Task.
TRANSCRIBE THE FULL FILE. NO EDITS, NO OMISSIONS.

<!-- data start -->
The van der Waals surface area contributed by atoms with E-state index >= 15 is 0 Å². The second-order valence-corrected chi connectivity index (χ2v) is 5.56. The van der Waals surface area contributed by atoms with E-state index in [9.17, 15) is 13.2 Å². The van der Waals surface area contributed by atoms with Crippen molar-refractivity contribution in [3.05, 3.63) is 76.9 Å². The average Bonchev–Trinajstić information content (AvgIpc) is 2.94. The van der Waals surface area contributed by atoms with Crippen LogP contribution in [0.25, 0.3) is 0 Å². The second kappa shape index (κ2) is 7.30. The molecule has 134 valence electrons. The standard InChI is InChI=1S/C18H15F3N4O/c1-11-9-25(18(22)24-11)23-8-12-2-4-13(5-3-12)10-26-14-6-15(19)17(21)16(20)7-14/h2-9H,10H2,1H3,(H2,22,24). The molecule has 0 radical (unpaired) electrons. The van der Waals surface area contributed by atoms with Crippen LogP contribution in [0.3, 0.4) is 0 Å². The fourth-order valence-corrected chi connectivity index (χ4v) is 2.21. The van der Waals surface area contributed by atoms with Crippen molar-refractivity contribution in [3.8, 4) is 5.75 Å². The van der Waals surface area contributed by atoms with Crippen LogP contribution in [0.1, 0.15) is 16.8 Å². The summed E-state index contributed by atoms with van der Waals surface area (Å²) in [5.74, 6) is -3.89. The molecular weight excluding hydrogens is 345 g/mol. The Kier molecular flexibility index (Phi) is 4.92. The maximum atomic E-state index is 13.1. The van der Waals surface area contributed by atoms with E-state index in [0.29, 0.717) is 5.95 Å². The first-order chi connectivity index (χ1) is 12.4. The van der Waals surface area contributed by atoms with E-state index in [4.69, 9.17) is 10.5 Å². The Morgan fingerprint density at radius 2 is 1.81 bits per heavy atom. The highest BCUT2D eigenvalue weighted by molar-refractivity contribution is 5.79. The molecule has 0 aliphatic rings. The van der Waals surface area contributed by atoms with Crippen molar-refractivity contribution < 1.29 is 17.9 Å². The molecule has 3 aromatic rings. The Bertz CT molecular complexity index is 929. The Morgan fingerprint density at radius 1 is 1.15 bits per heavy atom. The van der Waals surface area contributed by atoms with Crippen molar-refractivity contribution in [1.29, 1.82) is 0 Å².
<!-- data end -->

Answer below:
The van der Waals surface area contributed by atoms with E-state index >= 15 is 0 Å². The second-order valence-corrected chi connectivity index (χ2v) is 5.56. The van der Waals surface area contributed by atoms with E-state index in [9.17, 15) is 13.2 Å². The van der Waals surface area contributed by atoms with Crippen molar-refractivity contribution in [3.05, 3.63) is 76.9 Å². The average Bonchev–Trinajstić information content (AvgIpc) is 2.94. The van der Waals surface area contributed by atoms with Crippen LogP contribution in [0.25, 0.3) is 0 Å². The second kappa shape index (κ2) is 7.30. The molecule has 134 valence electrons. The standard InChI is InChI=1S/C18H15F3N4O/c1-11-9-25(18(22)24-11)23-8-12-2-4-13(5-3-12)10-26-14-6-15(19)17(21)16(20)7-14/h2-9H,10H2,1H3,(H2,22,24). The molecule has 0 radical (unpaired) electrons. The van der Waals surface area contributed by atoms with Crippen LogP contribution in [0.3, 0.4) is 0 Å². The fourth-order valence-corrected chi connectivity index (χ4v) is 2.21. The van der Waals surface area contributed by atoms with Crippen molar-refractivity contribution in [3.8, 4) is 5.75 Å². The van der Waals surface area contributed by atoms with Crippen LogP contribution in [0.1, 0.15) is 16.8 Å². The summed E-state index contributed by atoms with van der Waals surface area (Å²) in [5.74, 6) is -3.89. The molecular weight excluding hydrogens is 345 g/mol. The Kier molecular flexibility index (Phi) is 4.92. The maximum atomic E-state index is 13.1. The van der Waals surface area contributed by atoms with E-state index in [0.29, 0.717) is 5.95 Å². The first-order chi connectivity index (χ1) is 12.4. The van der Waals surface area contributed by atoms with E-state index in [4.69, 9.17) is 10.5 Å². The Morgan fingerprint density at radius 2 is 1.81 bits per heavy atom. The highest BCUT2D eigenvalue weighted by molar-refractivity contribution is 5.79. The molecule has 0 aliphatic rings. The van der Waals surface area contributed by atoms with Crippen molar-refractivity contribution < 1.29 is 17.9 Å². The molecule has 3 aromatic rings. The Bertz CT molecular complexity index is 929. The Morgan fingerprint density at radius 1 is 1.15 bits per heavy atom. The van der Waals surface area contributed by atoms with Crippen molar-refractivity contribution in [1.29, 1.82) is 0 Å².